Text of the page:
Changes to the CQC regulatory framework: are prosecutions on the rise?

Changes to the CQC regulatory framework: are prosecutions on the rise?

As the rollout of its new regulatory framework is delayed, Francesca Snape, associate at Markel Law, assesses the recent uptick in prosecutions pursued by the CQC, and what this might tell us about its approach to enforcement under the new framework.

The Care Quality Commission (CQC) announced wholesale changes to its regulatory framework in 2022. The rollout of the pilot scheme commenced in August 2022, with a view to a full rollout in 2023. The rollout has been subject to various delays, however, and the CQC has stated that it is now expected to begin the rollout of its new assessment approach “later in 2023”. Although an exact date has not yet been specified, there are steps that organisations can take to prepare.

As well as uncertainty around the timeframe of the planned changes, questions remain concerning how the CQC will approach assessments under the new framework. In recent years, however, a trend has emerged around the CQC’s increased focus on its prosecution powers. Is this likely to inform the body’s approach to enforcement action under the new framework?

What are the CQC’s prosecution powers?

The CQC has powers to prosecute providers for offences set out in the Health and Social Care Act 2008 and associated regulations. Providers will already be familiar with these regulations, as these are the standards they are currently inspected against. If the CQC identify breaches of regulations, this can lead to a poor inspection outcome, or enforcement action.

Breaches of some regulations can also amount to a criminal offence, for which the CQC can prosecute. These are:

  • Regulation 11 – Need for Consent
  • Regulation 12 – Safe Care and Treatment
  • Regulation 13 – Safeguarding
  • Regulation 14 – Nutrition and Hydration
  • Regulation 16 – Receiving and acting on complaints
  • Regulation 20 – Duty of candour
  • Regulation 20A – Failure to show CQC rating on website
  • Section 10 – Carrying on a regulated activity without being registered
  • Section 64 – Failure to provide information

There are also some offences that can lead to prosecution under the Care Quality Commission (Registration) Regulations 2009, including failure to notify the CQC of changes, deaths of service users, other incidents, or absence of registered managers.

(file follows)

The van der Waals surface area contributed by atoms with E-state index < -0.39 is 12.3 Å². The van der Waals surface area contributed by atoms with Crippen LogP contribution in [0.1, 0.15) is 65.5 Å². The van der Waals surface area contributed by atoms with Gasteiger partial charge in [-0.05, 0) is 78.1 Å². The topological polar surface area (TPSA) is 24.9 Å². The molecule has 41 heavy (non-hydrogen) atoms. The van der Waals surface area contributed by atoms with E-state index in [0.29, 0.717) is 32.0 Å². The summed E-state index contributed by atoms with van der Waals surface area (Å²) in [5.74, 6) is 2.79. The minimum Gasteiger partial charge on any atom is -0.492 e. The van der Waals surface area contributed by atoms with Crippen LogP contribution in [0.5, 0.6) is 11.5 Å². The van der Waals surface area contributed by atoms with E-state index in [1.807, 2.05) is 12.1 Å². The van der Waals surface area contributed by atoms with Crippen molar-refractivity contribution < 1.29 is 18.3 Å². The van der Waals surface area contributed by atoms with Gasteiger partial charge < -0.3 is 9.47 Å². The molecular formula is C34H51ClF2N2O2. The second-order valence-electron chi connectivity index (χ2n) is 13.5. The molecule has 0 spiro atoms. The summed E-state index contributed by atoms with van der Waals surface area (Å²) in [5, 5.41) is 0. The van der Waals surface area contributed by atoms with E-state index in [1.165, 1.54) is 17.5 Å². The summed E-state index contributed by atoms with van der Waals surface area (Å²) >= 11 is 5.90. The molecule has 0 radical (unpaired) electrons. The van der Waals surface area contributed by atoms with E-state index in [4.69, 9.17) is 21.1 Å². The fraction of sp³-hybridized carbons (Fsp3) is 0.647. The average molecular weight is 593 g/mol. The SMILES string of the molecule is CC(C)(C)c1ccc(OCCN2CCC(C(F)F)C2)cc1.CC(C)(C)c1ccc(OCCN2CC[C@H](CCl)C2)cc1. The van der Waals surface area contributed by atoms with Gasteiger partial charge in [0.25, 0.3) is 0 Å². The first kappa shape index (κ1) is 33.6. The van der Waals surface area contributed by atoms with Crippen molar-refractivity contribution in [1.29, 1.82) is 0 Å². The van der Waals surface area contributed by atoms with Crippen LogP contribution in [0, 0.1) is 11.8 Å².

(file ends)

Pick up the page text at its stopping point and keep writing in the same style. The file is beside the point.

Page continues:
Which offences are most often prosecuted?

Based on data published on the CQC’s website, the offence that most commonly leads to a prosecution is a breach of Regulation 12 – Safe Care and Treatment. In general, these prosecutions relate to a one-off serious incident, but there will often have been a catalogue of incidents in the lead up to it and a failure to put in place preventative measures.

Most prosecutions before 2016 were for the offence of carrying out regulated activities while unregistered, which is contrary to Section 10. There is still a number of these offences being prosecuted, but prosecutions of Regulation 12 and other regulations, such as Regulation 14, have increased significantly.

Are prosecutions on the rise?

According to the CQC’s data, there have already been 16 successful prosecutions in 2023. In 2022, there was 17 prosecutions in total. This shows a marked increase from the seven prosecutions carried out in 2018 and 2017, and the three carried out in 2016. It is clear that the CQC is increasingly utilising its powers of prosecution.

From 2016 onwards, there was a clear shift in the numbers of prosecutions for breaches of Regulation 12. This suggests that the CQC’s appetite to prosecute for serious incidents increased – either instead of, or alongside, other enforcement action such as cancellation of registration.

In addition to an increase in the number of prosecutions, it is also clear that there is an upward trend in terms of the average fines being issued as a result of these prosecutions. In 2016, the average fine was approximately £80,000. This is compared with the average fine in 2022, of £169,000. These figures relate solely to the fines; they do not take into account victim surcharge payments or prosecution costs, which can, in some cases, amount to £50,000 or higher. The average amount for fines, victim surcharges and prosecution costs combined for 2023 so far, is approximately £153,000.

Will the trend continue?

The CQC’s appetite to prosecute is likely to be buoyed by the growing number of successful prosecutions it has carried out in recent years, and by the escalation in fines being imposed. The rollout of the new assessment framework and inspection regime is unlikely to dampen that appetite, and it is clear that the CQC now has the resources and structures in place to bring effective prosecutions – something which may not have been the case in 2016.

The new framework provides for a “continuous approach” to regulation, with care providers utilising an online platform to share information on an ongoing basis with the CQC. This will, in theory, enable the body to assess information more efficiently and streamline its own decision-making processes, as less information gathering will be required as part of an investigation. If anything, this could further increase the number of prosecutions it pursues.

What action should care providers take?

It’s vital that providers seek legal support and advice in the event of a serious incident that could give rise to a criminal prosecution – particularly upon receipt of a notification from the CQC that it is investigating a criminal offence. Early legal advice could assist with mitigating any potential fines, which could become increasingly important given the rise in penalties.

Providers should also ensure that their insurers are notified of any circumstances giving rise to a claim, to ensure that the correct support is in place as early as possible.